Rupee falls below 72-mark to hit 9-month closing low

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Published: August 27, 2019 2:06:38 AM

The rupee has also been the worst performer among the Asian currencies over the last one month, having depreciated by over 4% against the dollar.

At the 72.25 level, the RBI is likely to have intervened which caused the rupee to strengthen. However, that was not enough because yuan did not reverse.

The rupee on Monday fell 36 paise to close at a nine-month low of 72.02 against the dollar following a drop in the yuan, as the US-China trade war intensified. The onshore yuan on Monday slid to a fresh 11-year low of 7.1455 against the dollar.
The US-China trade war escalated after US President Donald Trump on Friday tweeted about raising the tax by 5% on Chinese imports worth $550 billion.

Trump had tweeted, “China should not have put new Tariffs on $75 billion of United States product (politically motivated!). Starting on October 1st, the $250 billion of goods and products from China, currently being taxed at 25%, will be taxed at 30%. Additionally, the remaining $300 billion of goods and products from China, that was being taxed from September 1st at 10%, will now be taxed at 15%.”
The rupee touched an intra-day low of 72.25 against the greenback on Monday before paring losses. Dealers believe that the Reserve Bank of India (RBI) was likely to have intervened during the day.

MV Srinivasan, vice-president, Mecklai Financial Services, said the positive moves announced by the government on Friday have been passed to the stock markets but they did not help the rupee. “Forex market is concerned about what is happening globally between US and China. At the 72.25 level, the RBI is likely to have intervened which caused the rupee to strengthen. However, that was not enough because yuan did not reverse. The direction of the rupee is now totally controlled by the Chinese yuan. Other positive news are not having any major impact,” he said.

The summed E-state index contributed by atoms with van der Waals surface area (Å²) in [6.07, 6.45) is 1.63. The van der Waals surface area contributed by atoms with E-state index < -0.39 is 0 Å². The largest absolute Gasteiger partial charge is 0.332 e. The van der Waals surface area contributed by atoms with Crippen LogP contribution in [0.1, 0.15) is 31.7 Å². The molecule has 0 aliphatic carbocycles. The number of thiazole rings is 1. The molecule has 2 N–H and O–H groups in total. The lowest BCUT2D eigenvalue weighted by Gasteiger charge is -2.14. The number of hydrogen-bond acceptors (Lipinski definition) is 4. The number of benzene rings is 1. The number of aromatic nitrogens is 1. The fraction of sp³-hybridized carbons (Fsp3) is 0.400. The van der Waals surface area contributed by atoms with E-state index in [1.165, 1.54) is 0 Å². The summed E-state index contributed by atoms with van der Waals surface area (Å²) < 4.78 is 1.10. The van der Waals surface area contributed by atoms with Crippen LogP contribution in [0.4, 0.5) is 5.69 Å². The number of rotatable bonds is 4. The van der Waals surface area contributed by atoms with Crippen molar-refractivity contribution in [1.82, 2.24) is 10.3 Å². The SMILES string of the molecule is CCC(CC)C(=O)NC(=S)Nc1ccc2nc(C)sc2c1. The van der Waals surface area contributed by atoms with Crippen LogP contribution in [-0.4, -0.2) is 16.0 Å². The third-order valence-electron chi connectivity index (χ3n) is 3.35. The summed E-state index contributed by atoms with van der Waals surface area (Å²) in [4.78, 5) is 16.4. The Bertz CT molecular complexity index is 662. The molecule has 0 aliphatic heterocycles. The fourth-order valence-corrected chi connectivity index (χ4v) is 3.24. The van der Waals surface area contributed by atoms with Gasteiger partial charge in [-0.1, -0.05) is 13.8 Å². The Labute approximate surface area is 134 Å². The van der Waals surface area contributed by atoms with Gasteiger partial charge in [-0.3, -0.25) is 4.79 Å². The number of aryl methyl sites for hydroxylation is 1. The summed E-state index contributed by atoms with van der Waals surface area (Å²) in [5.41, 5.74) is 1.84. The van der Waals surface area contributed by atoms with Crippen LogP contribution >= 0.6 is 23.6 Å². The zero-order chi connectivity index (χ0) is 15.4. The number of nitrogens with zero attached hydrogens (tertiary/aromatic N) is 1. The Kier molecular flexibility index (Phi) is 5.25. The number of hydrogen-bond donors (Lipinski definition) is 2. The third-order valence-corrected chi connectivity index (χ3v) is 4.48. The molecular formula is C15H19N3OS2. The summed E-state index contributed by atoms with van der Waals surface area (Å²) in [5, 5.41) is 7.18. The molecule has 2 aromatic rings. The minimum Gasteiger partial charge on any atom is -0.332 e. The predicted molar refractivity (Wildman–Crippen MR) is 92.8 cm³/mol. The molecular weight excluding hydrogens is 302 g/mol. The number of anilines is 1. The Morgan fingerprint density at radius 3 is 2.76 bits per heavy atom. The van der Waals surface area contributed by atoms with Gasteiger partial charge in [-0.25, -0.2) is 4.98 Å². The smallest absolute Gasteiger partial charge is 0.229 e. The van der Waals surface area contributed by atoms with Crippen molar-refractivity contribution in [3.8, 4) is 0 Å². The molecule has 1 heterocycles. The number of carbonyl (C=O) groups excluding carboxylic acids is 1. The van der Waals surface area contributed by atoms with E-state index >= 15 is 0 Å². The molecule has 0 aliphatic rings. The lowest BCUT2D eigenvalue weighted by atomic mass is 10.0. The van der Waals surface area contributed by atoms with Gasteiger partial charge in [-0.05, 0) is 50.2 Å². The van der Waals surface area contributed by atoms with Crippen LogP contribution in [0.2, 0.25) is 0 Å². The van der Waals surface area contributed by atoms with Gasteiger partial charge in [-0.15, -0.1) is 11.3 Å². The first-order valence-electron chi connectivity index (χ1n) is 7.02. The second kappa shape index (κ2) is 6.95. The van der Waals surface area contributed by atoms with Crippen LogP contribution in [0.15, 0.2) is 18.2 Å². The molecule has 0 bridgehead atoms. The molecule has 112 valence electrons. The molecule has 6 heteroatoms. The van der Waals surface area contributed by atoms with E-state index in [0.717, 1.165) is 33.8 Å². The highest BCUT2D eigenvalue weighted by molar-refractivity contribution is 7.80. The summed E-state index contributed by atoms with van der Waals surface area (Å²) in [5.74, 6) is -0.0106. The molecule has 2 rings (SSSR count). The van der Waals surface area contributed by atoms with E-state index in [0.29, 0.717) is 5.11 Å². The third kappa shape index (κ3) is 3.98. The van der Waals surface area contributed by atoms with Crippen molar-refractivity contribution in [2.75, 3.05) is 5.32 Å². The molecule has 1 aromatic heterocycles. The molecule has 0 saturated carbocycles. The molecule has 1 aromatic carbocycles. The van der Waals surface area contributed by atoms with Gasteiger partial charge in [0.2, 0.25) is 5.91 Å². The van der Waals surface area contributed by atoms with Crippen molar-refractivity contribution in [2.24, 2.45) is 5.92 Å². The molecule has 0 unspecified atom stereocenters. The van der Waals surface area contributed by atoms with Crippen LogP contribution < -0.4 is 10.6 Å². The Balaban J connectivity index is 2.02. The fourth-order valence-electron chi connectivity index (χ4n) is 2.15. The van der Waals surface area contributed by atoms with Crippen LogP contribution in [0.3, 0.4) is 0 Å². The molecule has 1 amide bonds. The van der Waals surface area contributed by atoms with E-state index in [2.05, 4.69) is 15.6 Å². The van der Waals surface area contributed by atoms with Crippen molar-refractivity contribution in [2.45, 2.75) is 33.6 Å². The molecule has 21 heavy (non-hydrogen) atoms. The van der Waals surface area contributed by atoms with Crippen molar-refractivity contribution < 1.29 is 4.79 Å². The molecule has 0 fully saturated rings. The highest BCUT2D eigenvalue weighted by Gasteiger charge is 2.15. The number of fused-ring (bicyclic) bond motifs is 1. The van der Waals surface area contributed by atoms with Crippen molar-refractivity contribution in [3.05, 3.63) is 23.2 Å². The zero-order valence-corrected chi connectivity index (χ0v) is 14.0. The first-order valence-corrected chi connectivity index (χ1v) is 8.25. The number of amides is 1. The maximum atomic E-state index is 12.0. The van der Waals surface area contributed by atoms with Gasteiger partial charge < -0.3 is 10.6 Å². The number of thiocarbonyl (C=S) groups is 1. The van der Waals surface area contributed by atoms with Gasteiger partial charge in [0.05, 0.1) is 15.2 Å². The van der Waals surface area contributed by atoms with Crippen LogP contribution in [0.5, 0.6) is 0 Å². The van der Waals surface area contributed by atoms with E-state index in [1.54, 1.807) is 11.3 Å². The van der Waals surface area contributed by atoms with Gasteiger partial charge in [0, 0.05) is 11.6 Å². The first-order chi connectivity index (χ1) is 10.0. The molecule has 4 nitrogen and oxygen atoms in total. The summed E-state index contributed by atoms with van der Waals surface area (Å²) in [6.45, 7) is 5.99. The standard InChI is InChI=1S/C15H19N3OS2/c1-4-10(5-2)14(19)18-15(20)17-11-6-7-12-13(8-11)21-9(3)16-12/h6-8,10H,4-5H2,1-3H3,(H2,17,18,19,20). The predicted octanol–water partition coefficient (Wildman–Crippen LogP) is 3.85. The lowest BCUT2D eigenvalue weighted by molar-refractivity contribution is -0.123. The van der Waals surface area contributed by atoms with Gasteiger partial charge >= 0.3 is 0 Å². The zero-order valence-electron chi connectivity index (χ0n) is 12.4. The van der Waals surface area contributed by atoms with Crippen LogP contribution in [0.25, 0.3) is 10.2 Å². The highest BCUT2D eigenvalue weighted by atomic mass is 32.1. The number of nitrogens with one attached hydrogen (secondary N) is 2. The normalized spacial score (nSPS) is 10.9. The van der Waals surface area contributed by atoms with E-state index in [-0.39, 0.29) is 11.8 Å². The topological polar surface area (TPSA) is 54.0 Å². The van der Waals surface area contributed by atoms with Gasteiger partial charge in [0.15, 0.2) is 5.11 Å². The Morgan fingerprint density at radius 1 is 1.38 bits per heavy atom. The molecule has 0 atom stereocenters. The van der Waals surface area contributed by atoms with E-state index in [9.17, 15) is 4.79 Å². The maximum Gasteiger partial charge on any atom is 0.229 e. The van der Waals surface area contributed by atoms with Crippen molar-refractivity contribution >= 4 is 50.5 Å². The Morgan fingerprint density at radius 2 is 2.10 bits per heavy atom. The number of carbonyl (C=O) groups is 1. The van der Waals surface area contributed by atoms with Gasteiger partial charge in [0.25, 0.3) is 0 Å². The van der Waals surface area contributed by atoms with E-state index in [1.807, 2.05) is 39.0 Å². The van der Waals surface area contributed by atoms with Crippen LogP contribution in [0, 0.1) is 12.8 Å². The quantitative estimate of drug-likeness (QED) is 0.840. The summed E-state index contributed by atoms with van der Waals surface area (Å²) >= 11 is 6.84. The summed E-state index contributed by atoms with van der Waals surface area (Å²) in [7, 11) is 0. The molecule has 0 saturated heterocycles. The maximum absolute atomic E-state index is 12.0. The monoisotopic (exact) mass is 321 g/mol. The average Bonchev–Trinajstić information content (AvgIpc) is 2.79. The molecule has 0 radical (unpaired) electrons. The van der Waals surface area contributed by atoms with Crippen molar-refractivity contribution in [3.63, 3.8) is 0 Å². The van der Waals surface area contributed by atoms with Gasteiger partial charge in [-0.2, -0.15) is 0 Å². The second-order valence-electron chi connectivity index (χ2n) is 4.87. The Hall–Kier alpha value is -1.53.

Despite the slew of announcements by the government on Friday, FPIs have sold over $100 million Indian equities on a net basis, as per provisional figures released by the exchanges. Since the beginning of August,FPIs have pulled out about $1.9 billion from the equity markets.

The rupee has also been the worst performer among the Asian currencies over the last one month, having depreciated by over 4% against the dollar.

Ananth Narayan, professor of finance at SPJIMR, said the US-China trade war has dominated currency markets and a weakening yuan has impacted emerging markets and India. “The rupee has also faced pressure from foreign portfolio investors (FPI) outflows over the past few months. Despite recent rupee weakening, the currency still remains overvalued by about 14% in real effective terms. Our current account deficit remains large despite oil prices coming down. For our own competitiveness and for a more sustainable external balance, a gently weakening rupee is welcome news,” he said.

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